Walks in the Trossachs and Loch Lomond are in abundance. Forest covered slopes, dramatic mountains and hills, waterfalls and miles of unspoilt countryside is what this area is renowned for The Highland Boundary Fault is the reason for all the hills and the landscape. It is a geological fault separating 2 physiographic regions: The Lowlands and Highlands of Scotland. 520 to 400 million years ago, the Highland Boundary Fault was formed as a result of a plate tectonic collision.

There are lots of downloadable booklets and maps available on the Maps and Trails page which you can print and use as guides before planning a route. Before you set off on your walk or cycle you should be aware of the Scottish Outdoor Access Code and ensure that you act responsibly and abide by the conditions in the code. You can download a summary of the code in this leaflet.

Long Distance Walks

The Loch Lomond and the Trossachs National Park has many walking paths including Long Distance Walks such as the West Highland Way which starts in Milngavie near Glasgow and passes through the National Park. After 151 km (96 miles) it finishes in Fort William in the Highlands.

The route passes beautiful scenery including lochs, glens, woodlands, moors and historical villages. Each year more than 70,000 walkers walk this route along the East side of Loch Lomond, past the foot of Ben Lomond, before going North to Crianlarich then out of the Park and onto Fort William. In average the route takes about 5 to 8 days depending how many miles you want to walk every day. A map of the route and pocket guide is available to download with lots of information about the walk and how to prepare for it. If you are planning the route use our Free Accommodation Finder to help you find suitable bed and breakfasts or bunkhouses along the way.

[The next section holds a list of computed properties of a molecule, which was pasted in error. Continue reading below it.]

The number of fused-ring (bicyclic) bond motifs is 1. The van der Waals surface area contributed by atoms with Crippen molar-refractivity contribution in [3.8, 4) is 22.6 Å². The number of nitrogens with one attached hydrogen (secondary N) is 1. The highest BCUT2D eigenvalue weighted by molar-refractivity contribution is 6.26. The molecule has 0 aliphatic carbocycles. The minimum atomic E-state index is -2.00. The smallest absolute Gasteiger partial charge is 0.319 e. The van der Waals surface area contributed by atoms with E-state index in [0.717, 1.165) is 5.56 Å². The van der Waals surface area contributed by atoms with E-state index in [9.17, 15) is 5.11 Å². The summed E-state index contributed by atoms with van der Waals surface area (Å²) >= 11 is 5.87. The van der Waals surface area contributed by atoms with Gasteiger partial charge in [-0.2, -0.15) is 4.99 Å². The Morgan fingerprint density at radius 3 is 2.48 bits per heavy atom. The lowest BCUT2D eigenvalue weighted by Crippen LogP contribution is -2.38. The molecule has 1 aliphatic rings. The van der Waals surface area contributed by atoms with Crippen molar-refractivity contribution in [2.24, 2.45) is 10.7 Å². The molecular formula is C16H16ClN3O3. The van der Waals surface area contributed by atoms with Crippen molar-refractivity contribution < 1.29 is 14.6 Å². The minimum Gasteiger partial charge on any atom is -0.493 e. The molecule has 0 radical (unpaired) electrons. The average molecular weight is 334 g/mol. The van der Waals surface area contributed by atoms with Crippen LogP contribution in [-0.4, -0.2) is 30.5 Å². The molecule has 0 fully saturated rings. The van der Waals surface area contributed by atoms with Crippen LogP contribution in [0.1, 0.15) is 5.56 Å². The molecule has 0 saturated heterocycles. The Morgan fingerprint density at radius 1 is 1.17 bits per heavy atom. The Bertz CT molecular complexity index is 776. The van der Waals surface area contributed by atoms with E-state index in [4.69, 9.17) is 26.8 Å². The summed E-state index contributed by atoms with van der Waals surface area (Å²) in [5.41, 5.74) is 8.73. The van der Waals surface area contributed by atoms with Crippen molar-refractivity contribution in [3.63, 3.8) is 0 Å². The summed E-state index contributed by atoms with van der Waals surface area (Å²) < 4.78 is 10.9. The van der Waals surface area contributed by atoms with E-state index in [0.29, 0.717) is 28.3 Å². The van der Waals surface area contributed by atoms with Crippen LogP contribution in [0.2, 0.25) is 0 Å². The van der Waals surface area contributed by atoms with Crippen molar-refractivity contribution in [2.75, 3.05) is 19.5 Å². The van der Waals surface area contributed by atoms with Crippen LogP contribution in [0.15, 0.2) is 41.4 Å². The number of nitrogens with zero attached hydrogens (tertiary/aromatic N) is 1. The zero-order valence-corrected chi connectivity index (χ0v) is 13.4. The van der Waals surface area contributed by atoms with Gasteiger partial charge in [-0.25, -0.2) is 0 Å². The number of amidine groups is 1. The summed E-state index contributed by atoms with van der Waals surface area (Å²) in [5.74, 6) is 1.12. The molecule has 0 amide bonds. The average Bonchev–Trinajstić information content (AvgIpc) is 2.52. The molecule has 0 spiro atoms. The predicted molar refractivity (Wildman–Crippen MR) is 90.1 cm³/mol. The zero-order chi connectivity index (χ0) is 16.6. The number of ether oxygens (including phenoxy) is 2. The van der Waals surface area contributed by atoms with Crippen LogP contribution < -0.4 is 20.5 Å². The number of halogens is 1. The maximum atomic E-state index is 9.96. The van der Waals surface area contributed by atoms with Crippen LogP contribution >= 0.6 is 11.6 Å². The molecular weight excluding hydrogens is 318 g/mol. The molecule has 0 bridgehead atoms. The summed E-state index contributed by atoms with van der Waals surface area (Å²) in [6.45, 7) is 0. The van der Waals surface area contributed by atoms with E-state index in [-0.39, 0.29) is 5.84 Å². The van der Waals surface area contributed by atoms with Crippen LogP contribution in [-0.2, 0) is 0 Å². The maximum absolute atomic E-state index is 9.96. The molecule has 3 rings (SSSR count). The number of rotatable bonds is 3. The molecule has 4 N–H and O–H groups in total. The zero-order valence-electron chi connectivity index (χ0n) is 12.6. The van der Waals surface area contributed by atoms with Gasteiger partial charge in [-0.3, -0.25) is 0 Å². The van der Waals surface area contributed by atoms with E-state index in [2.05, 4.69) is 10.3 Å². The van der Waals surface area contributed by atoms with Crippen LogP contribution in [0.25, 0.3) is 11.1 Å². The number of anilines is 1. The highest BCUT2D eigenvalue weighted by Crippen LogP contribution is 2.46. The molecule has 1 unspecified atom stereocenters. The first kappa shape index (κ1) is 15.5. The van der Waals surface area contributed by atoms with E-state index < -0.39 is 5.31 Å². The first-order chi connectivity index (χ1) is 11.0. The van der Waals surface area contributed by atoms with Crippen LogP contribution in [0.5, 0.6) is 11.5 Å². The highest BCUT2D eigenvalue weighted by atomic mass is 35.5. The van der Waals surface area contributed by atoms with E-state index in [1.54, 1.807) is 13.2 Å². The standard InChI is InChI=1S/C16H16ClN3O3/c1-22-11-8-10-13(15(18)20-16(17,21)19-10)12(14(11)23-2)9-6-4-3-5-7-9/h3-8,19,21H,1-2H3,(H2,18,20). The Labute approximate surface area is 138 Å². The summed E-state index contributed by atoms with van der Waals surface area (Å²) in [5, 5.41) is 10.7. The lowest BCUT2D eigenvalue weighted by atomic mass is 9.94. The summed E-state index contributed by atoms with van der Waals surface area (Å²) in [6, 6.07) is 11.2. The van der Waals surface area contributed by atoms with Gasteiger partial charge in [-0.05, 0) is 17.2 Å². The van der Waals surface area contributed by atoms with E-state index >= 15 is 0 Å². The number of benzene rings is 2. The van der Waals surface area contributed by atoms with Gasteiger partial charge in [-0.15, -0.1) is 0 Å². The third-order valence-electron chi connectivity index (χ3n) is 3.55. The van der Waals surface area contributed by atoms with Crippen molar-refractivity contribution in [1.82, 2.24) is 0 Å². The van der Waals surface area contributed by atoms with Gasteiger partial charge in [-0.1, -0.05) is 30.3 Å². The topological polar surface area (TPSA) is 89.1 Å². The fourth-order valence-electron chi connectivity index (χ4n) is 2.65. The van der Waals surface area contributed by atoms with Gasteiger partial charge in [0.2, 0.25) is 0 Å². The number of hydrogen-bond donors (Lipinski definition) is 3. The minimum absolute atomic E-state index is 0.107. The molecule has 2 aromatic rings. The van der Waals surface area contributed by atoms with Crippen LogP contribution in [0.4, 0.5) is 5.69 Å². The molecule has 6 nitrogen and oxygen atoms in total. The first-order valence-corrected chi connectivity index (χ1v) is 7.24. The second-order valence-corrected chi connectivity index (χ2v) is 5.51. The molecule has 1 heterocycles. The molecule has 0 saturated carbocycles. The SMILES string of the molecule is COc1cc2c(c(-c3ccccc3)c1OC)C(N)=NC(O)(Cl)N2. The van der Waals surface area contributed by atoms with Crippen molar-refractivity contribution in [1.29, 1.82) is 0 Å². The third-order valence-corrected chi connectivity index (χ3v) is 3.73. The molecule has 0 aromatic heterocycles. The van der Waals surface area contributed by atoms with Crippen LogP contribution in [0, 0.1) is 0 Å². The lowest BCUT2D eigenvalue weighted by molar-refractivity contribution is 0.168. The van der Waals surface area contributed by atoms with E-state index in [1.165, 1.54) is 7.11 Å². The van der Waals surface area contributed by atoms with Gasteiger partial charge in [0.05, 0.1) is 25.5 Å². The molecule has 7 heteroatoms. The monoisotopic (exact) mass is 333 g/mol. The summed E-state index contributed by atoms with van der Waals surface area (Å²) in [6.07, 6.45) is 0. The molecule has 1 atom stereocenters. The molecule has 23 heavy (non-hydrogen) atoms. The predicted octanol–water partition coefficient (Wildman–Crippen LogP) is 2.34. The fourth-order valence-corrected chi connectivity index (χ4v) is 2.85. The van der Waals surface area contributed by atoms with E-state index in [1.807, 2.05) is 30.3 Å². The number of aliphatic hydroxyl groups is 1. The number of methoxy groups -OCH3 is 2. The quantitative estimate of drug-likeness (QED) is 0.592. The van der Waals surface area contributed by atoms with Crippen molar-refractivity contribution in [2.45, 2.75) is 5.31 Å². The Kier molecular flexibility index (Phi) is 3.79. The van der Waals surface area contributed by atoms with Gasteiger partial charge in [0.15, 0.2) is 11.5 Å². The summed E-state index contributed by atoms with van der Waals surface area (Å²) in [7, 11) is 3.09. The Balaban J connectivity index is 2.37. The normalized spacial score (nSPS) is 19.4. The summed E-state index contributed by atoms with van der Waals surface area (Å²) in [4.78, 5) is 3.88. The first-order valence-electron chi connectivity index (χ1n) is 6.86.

The Rob Roy Way is another long distance route and passes the Southern Highlands along beautiful countryside and historical villages. It starts from the village of Drymen and passes Aberfoyle, Callander, Strathyre, Killin and some other villages until it reaches Pitlochry after 92 miles (148 km).  The route leads you through the Rob Roy Country which has lovely lochs, Glens and woodlands. The paths go along the Loch Ard Forest, Loch VenacharLoch LubnaigLoch Earn and Loch Tay. If you enjoy hillwalking you can combine this route with walks to Ben Ledi or Ben Lawers which are on the Rob Roy Way. This walk leads you through the heart of the Trossachs. Every year the fundraising event ‘Rob Roy Challenge‘ takes place. It covers 55 miles of the Rob Roy Way.

Low Level Walks

In the Trossachs you can find some good short distance walking routes such as the Fairy Walk to Doon Hill and Reverend Kirk’s Graveyard in Aberfoyle. These walks are mainly on well defined forest tracks and trails and are waymarked. The maps have kindly been supplied by the Forestry Commission Scotland.

The Forestry Commission have also produced this leaflet which is available at The David Marshall Lodge in Aberfoyle or from the Tourist Information Centres around the National Park or click on the image to download a copy. The map has details of most of the walks above in one handy leaflet and also contains information on cycling routes, the Achray Forest Drive and lots of other useful information.

The National Park Authority has also produced a series of walking leaflets which cover the walks around various villages in the Trossachs and around Loch Lomond. A list of these leaflets are available to download on the Maps and Trails page and also copies can be obtained at the Visitor Information Centres.

Mountain Walks